When I slip into default mode , I catch myself puzzling on game-world problems. Not so much the interpersonal issues. The AI characters are less than convincing – though I’m told you can date some of them, if you like your fantasies on the romantic side.
More, I think about the rules of the game world. It’s so detailed: you have to rest or get fatigued, hunting takes time but rations are heavy. Sleep spells last for x number of seconds. Everything makes sense.
There are rules in our own universe as well: Shit rolls downhill. Time keeps on slipping. Every attempt to herd a cat will produce an equal and opposite reaction.
But the real world is overdetermined. There are so many possible causes for the effects of our lives. We can never be sure we are pulling the right levers. Or blaming the right villains.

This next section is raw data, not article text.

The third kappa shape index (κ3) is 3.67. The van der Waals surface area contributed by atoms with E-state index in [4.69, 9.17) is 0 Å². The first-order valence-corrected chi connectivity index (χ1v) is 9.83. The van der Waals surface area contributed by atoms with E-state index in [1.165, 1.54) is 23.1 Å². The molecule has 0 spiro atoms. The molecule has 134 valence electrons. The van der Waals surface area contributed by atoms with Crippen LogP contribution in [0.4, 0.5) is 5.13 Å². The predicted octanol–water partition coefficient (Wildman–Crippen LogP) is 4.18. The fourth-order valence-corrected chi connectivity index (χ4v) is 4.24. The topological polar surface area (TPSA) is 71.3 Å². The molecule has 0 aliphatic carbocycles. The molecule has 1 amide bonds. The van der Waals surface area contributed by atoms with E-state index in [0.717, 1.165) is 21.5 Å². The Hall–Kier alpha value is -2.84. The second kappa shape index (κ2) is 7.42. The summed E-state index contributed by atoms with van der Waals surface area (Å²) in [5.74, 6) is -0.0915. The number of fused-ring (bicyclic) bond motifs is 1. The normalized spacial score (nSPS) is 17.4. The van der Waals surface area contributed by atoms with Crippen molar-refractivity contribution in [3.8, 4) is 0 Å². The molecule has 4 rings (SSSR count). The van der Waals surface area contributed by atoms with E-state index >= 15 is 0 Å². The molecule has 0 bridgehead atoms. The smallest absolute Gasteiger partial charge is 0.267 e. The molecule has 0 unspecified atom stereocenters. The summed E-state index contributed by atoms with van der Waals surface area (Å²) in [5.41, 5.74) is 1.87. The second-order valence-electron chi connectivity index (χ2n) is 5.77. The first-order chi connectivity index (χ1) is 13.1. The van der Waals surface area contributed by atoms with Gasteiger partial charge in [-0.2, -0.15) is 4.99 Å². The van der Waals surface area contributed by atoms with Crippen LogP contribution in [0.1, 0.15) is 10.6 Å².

No wonder that gamers love the simulation hypothesis. They spend all their time in constructed environments. How comforting would it be to live in a world made just for you, designed intelligently by some greater power? Your life would be replete with significance. Someone cares enough about you to script your whole life. You are the Player.
The mall is a constructed environment, too, though. The whole city is a simulation, the billboards and the power lines and the concrete concrete concrete. Every piece of it is designed by somebody to do something to your head. Maybe you’re lucky, and you live in a place with real history, where the land and the people are still on speaking terms and your ancestors made their cities into art with you in mind. Maybe you’re worse off than me, struggling for an overpriced bunk in the smoggy canyons of a megacity.